Self-driving car embarks on cross-country journey

Chuck Bednar for redOrbit.com – @BednarChuck

Automotive systems manufacturer Delphi is putting self-driving technology to its toughest test yet, sending an autonomous car on a cross-country road trip from San Francisco to New York to gather key information about the performance of the vehicle’s sensors and software.

The company is calling the 3,500-mile voyage, which officially got underway on Sunday, “the longest automated drive ever attempted in North America” and is hoping that it will demonstrate that the technology is able to handle a vast array of different situations, including things such as traffic jams, cruising at highway speeds, inclement weather and even parking.

Broadening the range of driving conditions

Delphi is hoping that its 2015 Audi SQ5 will be able to make it to the Big Apple in time for next week’s New York Auto Show, and three engineers/drivers are on board in case they need to take control of the vehicle for any reason, according to PC Magazine. The road trip is designed to test the technology’s performance in real-world conditions, the company explained.

“Delphi had great success testing its car in California and on the streets of Las Vegas. Now it’s time to put our vehicle to the ultimate test by broadening the range of driving conditions,” chief technology officer, Jeff Owens, said in a statement. “This drive will help us collect invaluable data in our quest to deliver the best automotive grade technologies on the market.”

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The vehicle has been outfitted with a full suite of technology designed to make the cross-country trip possible, Delphi officials said, including: radar and driving assist systems, wireless vehicle communication technology, software that can make “human-like decisions” and systems that can assist the car with traffic jams, city and highway driving, lane changes and parking.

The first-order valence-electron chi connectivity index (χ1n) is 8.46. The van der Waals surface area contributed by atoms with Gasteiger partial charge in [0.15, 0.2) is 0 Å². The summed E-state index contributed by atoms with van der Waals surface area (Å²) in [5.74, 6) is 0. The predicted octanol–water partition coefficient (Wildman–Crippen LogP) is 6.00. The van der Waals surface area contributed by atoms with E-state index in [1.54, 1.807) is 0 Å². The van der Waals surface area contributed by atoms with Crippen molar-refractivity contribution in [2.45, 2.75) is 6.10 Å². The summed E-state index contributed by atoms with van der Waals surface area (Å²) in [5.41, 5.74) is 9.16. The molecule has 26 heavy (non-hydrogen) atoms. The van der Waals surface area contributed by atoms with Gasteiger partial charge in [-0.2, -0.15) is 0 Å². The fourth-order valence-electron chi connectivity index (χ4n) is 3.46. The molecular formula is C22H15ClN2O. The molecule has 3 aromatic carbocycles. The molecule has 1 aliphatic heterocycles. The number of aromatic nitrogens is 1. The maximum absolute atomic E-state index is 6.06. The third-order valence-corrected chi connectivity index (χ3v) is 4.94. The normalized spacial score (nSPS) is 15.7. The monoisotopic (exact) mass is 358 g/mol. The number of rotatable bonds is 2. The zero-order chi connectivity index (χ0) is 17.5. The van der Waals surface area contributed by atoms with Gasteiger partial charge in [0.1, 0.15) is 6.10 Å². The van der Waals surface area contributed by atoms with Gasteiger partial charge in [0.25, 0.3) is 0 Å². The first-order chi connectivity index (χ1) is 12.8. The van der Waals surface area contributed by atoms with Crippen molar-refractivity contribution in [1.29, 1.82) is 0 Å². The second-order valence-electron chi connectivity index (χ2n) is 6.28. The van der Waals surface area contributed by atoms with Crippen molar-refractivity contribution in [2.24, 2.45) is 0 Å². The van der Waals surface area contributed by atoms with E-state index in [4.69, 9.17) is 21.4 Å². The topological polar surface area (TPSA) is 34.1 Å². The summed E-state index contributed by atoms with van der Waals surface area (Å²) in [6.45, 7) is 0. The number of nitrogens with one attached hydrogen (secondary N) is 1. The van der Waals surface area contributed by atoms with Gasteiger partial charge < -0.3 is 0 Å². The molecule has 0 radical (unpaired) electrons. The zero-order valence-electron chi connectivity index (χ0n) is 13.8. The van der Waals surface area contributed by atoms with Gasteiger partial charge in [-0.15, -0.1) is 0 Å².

Taking every precaution

The company said that it’s taking measures to make sure that neither the car nor the on-board human handlers will be overtaxed. John Absmeier, director of Delphi’s global automated vehicle business development, told PC Magazine that the vehicle will not drive on its own at night and that the would-be drivers will rotate shifts behind the wheel to ensure that they are “rested and attentive” at all times.

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Absmeier added that while their technology is “capable of handling most weather conditions,” that testing would be halted “during heavy snow and heavy rain” for the safety of the drivers. In light rain and snow flurries, however, the road trip will continue as planned. The car will take a southerly route to try to avoid the harsher conditions of the north, however, Delphi said.

Currently, only four states (California, Nevada, Michigan, and Florida) and Washington DC have passed laws explicitly permitting the use of driverless vehicles, the company noted. The rest have no legislation either allowing or banning their use, but Absmeier noted that Delphi officials are “taking every precaution” and have already contacted states through which the car is set to travel.

For those who are interested, the self-driving Audi’s voyage can be followed (complete with pics and videos of the journey) online at the official Delphi Drive website or via Twitter.

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